Of course, the whole point of The One is that despite all of these odds, the two of you are supposed to be brought together by some external force – fate, destiny, the gods, or whatever supernatural power you believe in. Then, it is said that the moment you set eyes on each other, you will feel an instant connection and true love will be born. Some people even believe that “if it is meant to be, it will happen without fail”. Because of this, some people test their relationship by stressing it, or will be more open to letting people go because they believe that if they are truly The One, then surely they will meet again and everything will be alright. This is explored in a short story by Haruki Murakami named On Seeing The 100% Perfect Girl One Beautiful April Morning.
(Bacchus and Ariadne by Titian)
However, as beautiful as the idea of finding The One is, it can be a dangerous – even toxic – idea.
The most obvious problem is that dreaming of The One sets unrealistic expectations. Even when they are with an amazing, supportive, kind partner, some people will consider them only 80% or 90% perfect. Because of the nature of human greed, we always want something better or greater than what we possess. This makes us less grateful for what we currently have and we fail to appreciate how lucky we are to be with our partner. We may even decide to end a relationship in search of greener pastures, only to regret it and remember that person as “the one that got away”.
On the other hand, people are so afraid that they might not realise that someone is The One that they make the classic error of the sunk cost fallacy. They think that they invested so much time in this relationship that if they leave now, they will forever lose the chance to live happily ever after. This often leads to unhappy marriages and even divorce, causing people to miss out on opportunities of finding someone that they will truly be happy with.
Similarly, because we feel the pressure of time passing by while others seemingly find their soulmates and happy endings, we end up feeling desperate. This desperation may push us into forcing relationships with people who do not share our values, treat us unkindly or generally incompatible with us. Some people will fake an encounter with a supposed soulmate, marry them and hide their problems and resentment, while struggling to put on a happy face for the rest of the world.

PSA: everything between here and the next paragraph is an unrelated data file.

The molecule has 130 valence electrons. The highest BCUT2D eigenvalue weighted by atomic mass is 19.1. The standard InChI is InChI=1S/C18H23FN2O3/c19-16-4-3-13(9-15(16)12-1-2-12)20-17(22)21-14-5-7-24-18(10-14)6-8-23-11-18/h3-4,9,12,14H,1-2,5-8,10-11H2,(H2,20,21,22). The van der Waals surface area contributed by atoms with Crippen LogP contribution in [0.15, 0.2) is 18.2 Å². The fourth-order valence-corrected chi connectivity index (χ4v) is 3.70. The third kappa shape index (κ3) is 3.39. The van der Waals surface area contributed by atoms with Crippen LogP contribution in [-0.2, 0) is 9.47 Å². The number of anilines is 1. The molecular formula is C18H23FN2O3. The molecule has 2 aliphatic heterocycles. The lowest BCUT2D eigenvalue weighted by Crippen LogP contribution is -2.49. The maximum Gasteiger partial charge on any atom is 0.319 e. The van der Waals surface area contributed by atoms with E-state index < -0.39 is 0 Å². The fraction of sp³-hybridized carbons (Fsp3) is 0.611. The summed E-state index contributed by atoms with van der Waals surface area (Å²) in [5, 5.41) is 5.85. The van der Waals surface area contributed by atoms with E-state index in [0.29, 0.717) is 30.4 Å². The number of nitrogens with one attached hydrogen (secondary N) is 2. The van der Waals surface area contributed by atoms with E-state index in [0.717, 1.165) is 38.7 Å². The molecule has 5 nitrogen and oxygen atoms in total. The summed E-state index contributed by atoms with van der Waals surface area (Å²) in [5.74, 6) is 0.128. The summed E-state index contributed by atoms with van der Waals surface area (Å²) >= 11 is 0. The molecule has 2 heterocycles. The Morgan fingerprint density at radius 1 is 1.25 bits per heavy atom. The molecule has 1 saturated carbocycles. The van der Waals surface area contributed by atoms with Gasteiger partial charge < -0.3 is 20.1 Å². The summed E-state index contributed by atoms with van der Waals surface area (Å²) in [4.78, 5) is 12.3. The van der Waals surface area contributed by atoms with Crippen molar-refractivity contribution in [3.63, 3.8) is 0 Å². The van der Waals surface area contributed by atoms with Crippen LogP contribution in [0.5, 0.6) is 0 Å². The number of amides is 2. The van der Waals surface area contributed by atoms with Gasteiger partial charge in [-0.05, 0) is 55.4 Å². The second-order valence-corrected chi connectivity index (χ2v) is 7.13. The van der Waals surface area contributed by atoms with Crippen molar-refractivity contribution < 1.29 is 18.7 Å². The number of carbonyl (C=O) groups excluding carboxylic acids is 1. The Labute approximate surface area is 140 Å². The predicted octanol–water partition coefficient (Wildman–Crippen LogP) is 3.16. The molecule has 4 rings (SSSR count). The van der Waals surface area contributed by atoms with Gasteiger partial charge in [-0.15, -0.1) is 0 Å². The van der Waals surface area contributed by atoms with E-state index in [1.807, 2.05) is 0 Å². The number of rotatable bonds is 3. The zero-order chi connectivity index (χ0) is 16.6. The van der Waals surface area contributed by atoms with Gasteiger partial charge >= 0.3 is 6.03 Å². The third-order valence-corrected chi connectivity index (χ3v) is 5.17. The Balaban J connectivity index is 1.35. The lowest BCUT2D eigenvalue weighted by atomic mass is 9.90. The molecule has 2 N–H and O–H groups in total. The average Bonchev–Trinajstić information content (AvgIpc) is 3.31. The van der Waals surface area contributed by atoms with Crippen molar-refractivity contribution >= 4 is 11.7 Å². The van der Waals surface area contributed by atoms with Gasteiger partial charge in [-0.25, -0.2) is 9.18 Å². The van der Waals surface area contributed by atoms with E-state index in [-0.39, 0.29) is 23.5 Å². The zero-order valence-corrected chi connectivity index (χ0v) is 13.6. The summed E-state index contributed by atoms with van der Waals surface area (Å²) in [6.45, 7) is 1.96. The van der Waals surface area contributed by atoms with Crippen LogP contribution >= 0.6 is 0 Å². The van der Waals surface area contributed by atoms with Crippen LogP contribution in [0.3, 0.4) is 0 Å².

Another problem with believing in The One is the concept of fate. It is comforting to think that things are predetermined, but this also makes us lazy. What is the point of looking for the right person or fighting to make a relationship work when fate will just throw you The One at some point in your life? If you believe in fate, it makes you complacent and take less action. Instead of taking the leap of faith, communicating and trying to improve yourself, you think instead “it shouldn’t be this hard if they were The One” and give up. Believing that there is someone out there set aside for you is entitlement. Much like anything in the world, luck and probability will only take you so far. Good things will only come to you if you take action and make an effort.
The inherent flaw in the concept of The One is that it is a black-and-white, binary question: “is this person perfect”? The quest for perfection is as futile as a dog chasing its own tail. When the standard you are comparing everything or everyone is perfection, you are sure to be disappointed.
Furthermore, how can we demand a perfect person when we are not perfect ourselves? As we mature, our preferences and needs change with us. Is it not arrogant to think that we know ourselves so well that we can pick out someone that we think will be perfect for the rest of our lives at first glance?
The perfect partner is not someone that will understand our every action, thoughts and words, and cater to our every need. The perfect partner is someone who possesses qualities we value, have imperfections that we can accept and will communicate openly so that we can work things out with them. No human being is perfect, so every relationship needs to be fine-tuned, negotiated and improved on, which involves each person undergoing change, compromise and sacrifices.